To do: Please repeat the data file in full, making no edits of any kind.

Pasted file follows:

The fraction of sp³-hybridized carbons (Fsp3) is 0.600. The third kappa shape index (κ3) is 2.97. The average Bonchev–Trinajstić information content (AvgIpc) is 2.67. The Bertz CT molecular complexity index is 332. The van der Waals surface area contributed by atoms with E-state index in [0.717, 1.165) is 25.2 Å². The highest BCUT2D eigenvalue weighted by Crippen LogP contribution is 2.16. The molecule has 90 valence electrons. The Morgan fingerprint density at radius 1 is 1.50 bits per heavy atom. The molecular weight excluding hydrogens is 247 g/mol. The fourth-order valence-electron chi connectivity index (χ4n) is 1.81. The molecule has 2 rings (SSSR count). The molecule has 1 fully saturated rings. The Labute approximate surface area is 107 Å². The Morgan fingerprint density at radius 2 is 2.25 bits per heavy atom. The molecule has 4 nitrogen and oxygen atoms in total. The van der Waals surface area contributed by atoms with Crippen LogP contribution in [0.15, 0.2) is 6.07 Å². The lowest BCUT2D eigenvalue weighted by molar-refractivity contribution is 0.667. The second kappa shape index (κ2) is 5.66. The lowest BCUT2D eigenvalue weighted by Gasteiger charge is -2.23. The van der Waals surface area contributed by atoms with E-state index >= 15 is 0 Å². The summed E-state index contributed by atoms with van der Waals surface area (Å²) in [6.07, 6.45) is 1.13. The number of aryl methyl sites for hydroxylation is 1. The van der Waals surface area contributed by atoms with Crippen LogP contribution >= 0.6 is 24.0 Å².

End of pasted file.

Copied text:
The fraction of sp³-hybridized carbons (Fsp3) is 0.600. The third kappa shape index (κ3) is 2.97. The average Bonchev–Trinajstić information content (AvgIpc) is 2.67. The Bertz CT molecular complexity index is 332. The van der Waals surface area contributed by atoms with E-state index in [0.717, 1.165) is 25.2 Å². The highest BCUT2D eigenvalue weighted by Crippen LogP contribution is 2.16. The molecule has 90 valence electrons. The Morgan fingerprint density at radius 1 is 1.50 bits per heavy atom. The molecular weight excluding hydrogens is 247 g/mol. The fourth-order valence-electron chi connectivity index (χ4n) is 1.81. The molecule has 2 rings (SSSR count). The molecule has 1 fully saturated rings. The Labute approximate surface area is 107 Å². The Morgan fingerprint density at radius 2 is 2.25 bits per heavy atom. The molecule has 4 nitrogen and oxygen atoms in total. The van der Waals surface area contributed by atoms with Crippen LogP contribution in [0.15, 0.2) is 6.07 Å². The lowest BCUT2D eigenvalue weighted by molar-refractivity contribution is 0.667. The second kappa shape index (κ2) is 5.66. The lowest BCUT2D eigenvalue weighted by Gasteiger charge is -2.23. The van der Waals surface area contributed by atoms with E-state index >= 15 is 0 Å². The summed E-state index contributed by atoms with van der Waals surface area (Å²) in [6.07, 6.45) is 1.13. The number of aryl methyl sites for hydroxylation is 1. The van der Waals surface area contributed by atoms with Crippen LogP contribution >= 0.6 is 24.0 Å².